This submersible is barely the size of two soda cans, yet scientists think it might be useful for finding life on and around other planets, including Jupiter’s Europa, an ice-covered moon.
The nano-sub is called DADU and is a project of Uppsala University’s Division of Microsystems Technology. Created by researchers Jonas Jonsson, Erik Edqvist, Hugo Nguyen and Greger Thornell, the submarine is designed to explore subglacier lakes, the likes of which exist at Earth’s own poles and also host microbial life capable of surviving at extremely low temperatures.
The European Space Agency is planning a mission to measure the thickness of surface ice on Europa in 2030, and NASA is also planning a Europa orbit mission. While specific instruments haven’t yet been designated, the DADU prototype shows promise for such missions.
The project was first created as part of a partnership between NASA and the Swedish university. Nano satellites have proven useful for gathering data in low-cost missions.
Europa’s surface is covered in ice, so the scientists think a robotic mission might be able to uncover more data by drilling into the moon’s surface and exploring what lies beneath.
From a brief on the submarine and its intended original use case on Earth:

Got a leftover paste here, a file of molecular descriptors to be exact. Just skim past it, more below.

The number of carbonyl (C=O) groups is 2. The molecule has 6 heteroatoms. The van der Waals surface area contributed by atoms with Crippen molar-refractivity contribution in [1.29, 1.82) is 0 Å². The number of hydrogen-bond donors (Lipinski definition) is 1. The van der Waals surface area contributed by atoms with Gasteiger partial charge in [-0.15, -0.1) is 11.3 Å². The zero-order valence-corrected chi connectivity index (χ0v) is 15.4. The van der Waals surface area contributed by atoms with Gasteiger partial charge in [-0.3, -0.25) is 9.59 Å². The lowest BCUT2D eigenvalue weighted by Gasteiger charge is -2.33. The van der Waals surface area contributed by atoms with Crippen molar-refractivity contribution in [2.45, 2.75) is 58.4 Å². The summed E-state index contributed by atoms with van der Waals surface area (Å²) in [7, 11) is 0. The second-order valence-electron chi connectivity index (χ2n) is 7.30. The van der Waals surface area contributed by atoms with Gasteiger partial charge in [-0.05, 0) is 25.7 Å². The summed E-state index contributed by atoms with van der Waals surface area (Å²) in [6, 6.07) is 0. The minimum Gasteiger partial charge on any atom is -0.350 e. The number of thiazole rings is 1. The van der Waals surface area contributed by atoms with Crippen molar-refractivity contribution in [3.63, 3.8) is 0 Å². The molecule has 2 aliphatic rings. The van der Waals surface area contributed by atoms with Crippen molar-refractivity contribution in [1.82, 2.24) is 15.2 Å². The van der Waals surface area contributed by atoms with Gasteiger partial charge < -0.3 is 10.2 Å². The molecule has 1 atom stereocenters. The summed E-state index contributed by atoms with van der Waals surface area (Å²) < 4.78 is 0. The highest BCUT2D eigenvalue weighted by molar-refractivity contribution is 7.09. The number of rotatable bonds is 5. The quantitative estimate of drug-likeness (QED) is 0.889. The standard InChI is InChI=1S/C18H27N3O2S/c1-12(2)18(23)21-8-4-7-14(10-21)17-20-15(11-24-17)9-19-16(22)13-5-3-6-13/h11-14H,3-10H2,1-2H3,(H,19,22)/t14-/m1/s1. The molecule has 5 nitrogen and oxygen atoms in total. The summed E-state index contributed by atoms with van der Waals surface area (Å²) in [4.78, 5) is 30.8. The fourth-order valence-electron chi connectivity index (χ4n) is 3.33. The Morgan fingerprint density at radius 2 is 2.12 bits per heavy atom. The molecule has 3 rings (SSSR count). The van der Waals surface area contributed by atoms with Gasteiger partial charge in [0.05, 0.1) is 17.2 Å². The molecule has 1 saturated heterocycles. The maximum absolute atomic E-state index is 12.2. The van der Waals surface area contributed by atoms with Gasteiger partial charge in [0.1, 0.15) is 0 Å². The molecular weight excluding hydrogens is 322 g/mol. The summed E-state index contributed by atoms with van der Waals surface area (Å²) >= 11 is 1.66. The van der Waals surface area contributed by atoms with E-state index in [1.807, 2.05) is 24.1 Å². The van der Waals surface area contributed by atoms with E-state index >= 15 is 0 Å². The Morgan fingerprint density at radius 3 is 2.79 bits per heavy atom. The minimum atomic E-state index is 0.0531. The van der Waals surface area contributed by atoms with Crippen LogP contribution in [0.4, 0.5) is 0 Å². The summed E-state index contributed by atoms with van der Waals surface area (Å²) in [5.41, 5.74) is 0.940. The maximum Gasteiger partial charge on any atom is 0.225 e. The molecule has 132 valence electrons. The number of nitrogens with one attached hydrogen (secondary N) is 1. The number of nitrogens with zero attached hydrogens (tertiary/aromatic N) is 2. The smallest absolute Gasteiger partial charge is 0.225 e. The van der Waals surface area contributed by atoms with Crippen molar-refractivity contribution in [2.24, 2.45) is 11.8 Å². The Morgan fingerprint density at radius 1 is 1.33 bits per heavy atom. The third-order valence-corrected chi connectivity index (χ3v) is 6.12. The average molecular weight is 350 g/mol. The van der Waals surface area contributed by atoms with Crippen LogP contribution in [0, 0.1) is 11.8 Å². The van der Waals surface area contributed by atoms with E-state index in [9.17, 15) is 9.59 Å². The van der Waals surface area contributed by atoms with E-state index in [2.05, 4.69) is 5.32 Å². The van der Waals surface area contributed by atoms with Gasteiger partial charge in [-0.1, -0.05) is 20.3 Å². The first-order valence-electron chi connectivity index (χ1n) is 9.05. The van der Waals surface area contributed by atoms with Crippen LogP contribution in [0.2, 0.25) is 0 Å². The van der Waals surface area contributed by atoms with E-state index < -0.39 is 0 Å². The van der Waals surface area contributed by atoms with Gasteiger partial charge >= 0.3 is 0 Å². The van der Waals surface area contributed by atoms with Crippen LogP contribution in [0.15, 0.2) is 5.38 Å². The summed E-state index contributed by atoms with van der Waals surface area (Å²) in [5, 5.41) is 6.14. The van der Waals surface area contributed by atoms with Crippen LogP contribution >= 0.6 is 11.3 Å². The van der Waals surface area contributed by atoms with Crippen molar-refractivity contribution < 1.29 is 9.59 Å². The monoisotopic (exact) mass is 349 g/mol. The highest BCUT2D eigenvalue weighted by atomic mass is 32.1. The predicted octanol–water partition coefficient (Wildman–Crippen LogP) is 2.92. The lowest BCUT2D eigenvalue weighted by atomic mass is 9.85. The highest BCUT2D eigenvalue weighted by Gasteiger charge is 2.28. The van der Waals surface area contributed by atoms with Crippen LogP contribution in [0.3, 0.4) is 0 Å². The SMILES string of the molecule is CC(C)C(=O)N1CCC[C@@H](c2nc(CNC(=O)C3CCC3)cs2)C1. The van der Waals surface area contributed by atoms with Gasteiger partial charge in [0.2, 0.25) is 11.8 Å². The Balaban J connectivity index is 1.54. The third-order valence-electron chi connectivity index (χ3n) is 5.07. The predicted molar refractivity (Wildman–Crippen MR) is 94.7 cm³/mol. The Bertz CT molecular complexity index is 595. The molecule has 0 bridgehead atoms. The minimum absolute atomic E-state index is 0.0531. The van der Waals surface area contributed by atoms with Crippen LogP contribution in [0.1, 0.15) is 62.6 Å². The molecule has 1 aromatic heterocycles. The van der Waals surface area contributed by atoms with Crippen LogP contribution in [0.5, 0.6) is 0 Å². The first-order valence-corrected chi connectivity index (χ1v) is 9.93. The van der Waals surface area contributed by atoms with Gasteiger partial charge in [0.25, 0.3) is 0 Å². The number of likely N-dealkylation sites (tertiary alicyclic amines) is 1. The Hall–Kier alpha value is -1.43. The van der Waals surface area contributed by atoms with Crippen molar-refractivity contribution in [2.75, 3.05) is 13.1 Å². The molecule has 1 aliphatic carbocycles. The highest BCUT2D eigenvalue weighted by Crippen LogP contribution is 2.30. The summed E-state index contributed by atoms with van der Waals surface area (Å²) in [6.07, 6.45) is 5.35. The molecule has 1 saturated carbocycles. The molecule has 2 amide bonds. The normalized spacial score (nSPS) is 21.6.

Some of these lakes have been sealed off from their surrounding environments for considerable periods of time and are thought to harbor a unique biota, and contain important information on how life conditions were several thousand years ago. The DADU project [objective] was to develop a miniature submersible vehicle, which could perform distant and autonomous exploration, and analysis in harsh and narrow environments. It was designed to be able to reach down through narrow glacial bore holes and into the previously unreachable subglacial lakes, to explore and make in-situ measurements.
The sub carries thrusters for navigation, a miniaturized side-scan sonar for subglacial imaging, a fiber-optic cable for real-time communication, a camera, an aquatic sampler, and other instruments for data collection.
Image credit: ASTC